Light Science: Rodrigo Prieto
Published April 15, 2009
Rodrigo Prieto, cinematographer for such films as Amores Perros, Frida, 21 Grams, Brokeback Mountain, and Lust, Caution, is known for his moody lighting. Upon the release of his latest film (April 17), State of Play, starring Russell Crowe, Interview sought to test all of his temperaments.
SHARON ABELLA: How do you decide what you want a movie to look like?
RODRIGO PRIETO: I try not to think of the way it could be photographed. I prefer reading to feel how I connect with the story and the characters, and what emotions I experience as the story progresses.
SA: When do you start thinking more as a cinematographer?
RP: On the second read, specific visual ideas start popping into my mind. I do research, which entails looking at photography and art books for examples of framing, texture, color, and lighting that could be relevant to specific scenes in the storyline.
SA: How does collaboration factor into the process?
RP: I present images to the director, and get feedback. The director and production designer bring their own references to the table, and the composite becomes the basis for the visual language for the film. I then test different film stocks, lenses, cameras, lighting set-ups, colors, and anything that I can think of that can enhance the storytelling through the images we produce. This is a phase of filmmaking that I enjoy.
SA. You have worked closely with Alejandro Inarritu (Amores Perros, 21 Grams, etc.). He is such a consummate and visual director. How do your visions coincide? (LEFT: WITH ANG LEE ON THE SET OF BROKEBACK MOUNTAIN)
RP: Alejandro is a very complete director. He truly understands the medium and knows how to use the elements at his disposal to narrate his films: the performances, the sound, the music, the editing, the production design, and of course, the cinematography. We started working together some years before Amores Perros on TV commercials. We have a creative partnership where we sit down and share our ideas on how to shoot any given scene. We shotlist as much of the film as we can in pre-production and then adapt to the situation on the set. The camerawork on his films is very intuitive, and that is why I do the operating, so I can react to the performances and the rhythm of the scene as we go. He allows me complete freedom to use my instincts with the camera, adjusting for new takes whenever necessary. SA: I was in particularly impressed with your work on Ang Lee’s Lust, Caution. Was there a language barrier problem?
RP: I felt honored that Ang would asked me to photograph, since it meant having to deal with a cinematographer who didn’t speaking the language that everyone else on set is using. This was a big challenge, but in the end, visual language is universal. Ang made an effort to keep me informed on everything that was going on. I also had a personal interpreter, and most of my crew, who were from Hong Kong, spoke English.
SA: Had you worked with him before?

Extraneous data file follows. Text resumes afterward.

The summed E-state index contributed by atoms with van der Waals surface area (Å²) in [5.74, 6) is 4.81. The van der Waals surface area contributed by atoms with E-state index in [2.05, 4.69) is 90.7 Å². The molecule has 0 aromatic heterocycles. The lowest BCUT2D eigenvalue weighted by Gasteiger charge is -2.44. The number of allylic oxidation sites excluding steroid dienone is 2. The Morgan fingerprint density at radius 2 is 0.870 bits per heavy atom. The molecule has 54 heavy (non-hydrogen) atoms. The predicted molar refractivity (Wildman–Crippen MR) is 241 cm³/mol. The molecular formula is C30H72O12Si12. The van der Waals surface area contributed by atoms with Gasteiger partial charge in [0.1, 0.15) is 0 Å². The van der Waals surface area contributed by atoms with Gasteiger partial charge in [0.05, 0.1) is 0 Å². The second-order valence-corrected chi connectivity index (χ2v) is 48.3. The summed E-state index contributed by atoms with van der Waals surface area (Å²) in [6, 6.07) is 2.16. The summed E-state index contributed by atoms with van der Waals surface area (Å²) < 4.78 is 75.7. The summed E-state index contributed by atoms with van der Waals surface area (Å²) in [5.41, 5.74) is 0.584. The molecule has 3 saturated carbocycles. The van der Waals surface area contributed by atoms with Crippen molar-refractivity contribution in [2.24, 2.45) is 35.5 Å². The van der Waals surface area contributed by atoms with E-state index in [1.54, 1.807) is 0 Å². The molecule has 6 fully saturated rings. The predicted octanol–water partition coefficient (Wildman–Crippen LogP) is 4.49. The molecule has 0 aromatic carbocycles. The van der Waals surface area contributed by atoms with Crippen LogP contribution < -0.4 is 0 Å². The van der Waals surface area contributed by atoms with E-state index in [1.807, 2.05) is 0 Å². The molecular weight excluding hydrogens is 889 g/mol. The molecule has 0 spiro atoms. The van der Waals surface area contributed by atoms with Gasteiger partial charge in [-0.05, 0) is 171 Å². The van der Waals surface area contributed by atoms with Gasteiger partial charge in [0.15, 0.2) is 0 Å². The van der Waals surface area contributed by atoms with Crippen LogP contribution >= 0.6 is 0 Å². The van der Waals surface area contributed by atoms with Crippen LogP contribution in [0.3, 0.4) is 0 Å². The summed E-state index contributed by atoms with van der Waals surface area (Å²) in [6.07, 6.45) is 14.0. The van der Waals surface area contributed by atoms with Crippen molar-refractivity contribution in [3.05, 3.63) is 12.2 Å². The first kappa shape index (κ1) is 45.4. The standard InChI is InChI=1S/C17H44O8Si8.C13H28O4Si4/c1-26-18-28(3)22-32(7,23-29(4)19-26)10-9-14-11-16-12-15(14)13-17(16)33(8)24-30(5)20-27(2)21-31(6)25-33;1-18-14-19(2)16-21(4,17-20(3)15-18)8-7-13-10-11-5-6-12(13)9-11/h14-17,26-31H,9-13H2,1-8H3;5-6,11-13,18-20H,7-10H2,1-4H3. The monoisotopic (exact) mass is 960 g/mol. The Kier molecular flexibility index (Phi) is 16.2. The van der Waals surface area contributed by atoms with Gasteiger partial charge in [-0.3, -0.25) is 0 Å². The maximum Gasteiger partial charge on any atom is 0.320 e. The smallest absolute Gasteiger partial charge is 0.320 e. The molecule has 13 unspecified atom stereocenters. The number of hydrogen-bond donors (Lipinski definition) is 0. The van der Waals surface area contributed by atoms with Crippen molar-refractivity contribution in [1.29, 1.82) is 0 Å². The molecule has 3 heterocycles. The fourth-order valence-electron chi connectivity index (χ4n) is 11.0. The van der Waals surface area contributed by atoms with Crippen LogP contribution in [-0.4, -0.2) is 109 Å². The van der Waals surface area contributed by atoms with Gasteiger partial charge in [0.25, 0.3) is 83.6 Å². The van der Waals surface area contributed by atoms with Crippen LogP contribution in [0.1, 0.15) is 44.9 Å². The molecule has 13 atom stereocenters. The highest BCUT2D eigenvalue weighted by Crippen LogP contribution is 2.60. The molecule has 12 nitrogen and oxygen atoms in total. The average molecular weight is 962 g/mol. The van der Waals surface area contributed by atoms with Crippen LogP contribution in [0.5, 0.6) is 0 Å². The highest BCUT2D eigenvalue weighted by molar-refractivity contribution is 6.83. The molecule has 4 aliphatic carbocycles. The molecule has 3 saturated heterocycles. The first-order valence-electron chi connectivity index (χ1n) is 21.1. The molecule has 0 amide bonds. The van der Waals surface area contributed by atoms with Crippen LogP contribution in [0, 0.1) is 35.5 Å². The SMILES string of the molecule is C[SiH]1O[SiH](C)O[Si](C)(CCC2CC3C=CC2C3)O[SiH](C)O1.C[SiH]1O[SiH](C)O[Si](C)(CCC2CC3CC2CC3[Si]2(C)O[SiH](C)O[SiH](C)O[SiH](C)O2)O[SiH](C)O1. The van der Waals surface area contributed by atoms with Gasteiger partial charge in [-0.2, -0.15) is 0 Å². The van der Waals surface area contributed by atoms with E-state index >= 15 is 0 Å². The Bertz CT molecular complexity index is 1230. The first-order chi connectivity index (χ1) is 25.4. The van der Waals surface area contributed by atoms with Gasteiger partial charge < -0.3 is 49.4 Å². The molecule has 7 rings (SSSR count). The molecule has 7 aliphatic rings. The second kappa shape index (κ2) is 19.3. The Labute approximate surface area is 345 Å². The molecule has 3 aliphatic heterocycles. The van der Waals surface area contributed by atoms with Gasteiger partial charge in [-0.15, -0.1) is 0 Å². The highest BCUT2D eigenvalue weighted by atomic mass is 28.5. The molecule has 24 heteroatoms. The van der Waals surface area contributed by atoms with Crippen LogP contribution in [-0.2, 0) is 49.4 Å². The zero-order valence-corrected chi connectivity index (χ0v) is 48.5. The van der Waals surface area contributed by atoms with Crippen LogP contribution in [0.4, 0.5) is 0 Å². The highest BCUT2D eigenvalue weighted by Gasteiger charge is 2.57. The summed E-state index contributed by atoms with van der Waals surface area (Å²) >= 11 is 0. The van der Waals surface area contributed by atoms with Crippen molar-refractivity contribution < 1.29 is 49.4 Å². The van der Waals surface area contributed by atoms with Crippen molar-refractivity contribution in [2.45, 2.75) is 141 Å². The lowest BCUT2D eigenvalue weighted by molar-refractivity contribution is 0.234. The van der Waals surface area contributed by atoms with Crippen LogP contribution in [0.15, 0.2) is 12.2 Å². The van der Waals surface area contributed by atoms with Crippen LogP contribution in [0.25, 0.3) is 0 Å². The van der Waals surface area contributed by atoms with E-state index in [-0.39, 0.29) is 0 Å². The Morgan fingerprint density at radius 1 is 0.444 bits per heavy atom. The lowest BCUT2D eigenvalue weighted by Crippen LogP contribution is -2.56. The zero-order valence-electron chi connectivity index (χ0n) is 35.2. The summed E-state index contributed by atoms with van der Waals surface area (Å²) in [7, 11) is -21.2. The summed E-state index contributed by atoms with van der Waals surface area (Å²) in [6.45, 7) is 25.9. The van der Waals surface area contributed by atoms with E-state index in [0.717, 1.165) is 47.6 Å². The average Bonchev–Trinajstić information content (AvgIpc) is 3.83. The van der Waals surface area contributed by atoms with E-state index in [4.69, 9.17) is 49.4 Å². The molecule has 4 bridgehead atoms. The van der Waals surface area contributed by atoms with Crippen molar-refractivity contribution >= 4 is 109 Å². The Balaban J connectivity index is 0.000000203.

RP: On Brokeback Mountain, but this was a very different experience. Ang seemed much more intense on Lust, Caution than on Brokeback. I understand that Brokeback was a film that he wanted to do to wind down and recuperate from the nightmare he went through in The Hulk. So he made relatively few takes, and the hours were reasonable each day. In China, in contrast, we typically worked at least 14 hours each day, six days a week, and on the seventh day we would see rushes, and sometimes scout.
SA: Maybe it was the labor laws!
RP: Needless to say, it was exhausting, but exhilarating at the same time. Ang is very particular about camera placement and lens choice, so he is very hands-on in this respect. My input is more lighting, film stocks, and filtration. I do operate the camera as well, but he will ask me to do very specific things, so it is a very different approach from working with Alejandro. SA: What’s the first film you worked on?
RP: I started out when I was ten years old by making Super 8 science fiction and monster films with my older brother, Antonio. We would make stop-motion films of clay monsters inspired on Ray Harrhausen’s work on films like Jason and The Argonauts and Clash of the Titans.
SA: And that turned into a career…
RP: That evolved into eventually attending film school in Mexico City. I worked for a fashion still photographer, Nadine Markova, for a year, which sparked my interest in photography, and led me to choose cinematography as my field.
SA: Do you admire the classic Hollywood cinematography of someone like George Hurrell?
RP: His portrait work is unparalleled and his lighting is exquisite. I particularly like his portrait of Anna May Wong. I simply can’t understand how he could make hard light look so good on an actor’s face. On Broken Embraces, which I recently completed with Pedro Almodóvar, I had a chance to explore lighting Penélope Crúz in a different styles, ranging from naturalism, to more glamorous “Hollywood” style, but I know that I could not come even close to the perfection of Hurrell’s lighting.
SA: What is your advice for aspiring cinematographers?
RP: Shoot anything that comes your way. Do it all with the same enthusiasm as if you were making Gone With the Wind. Someone will notice.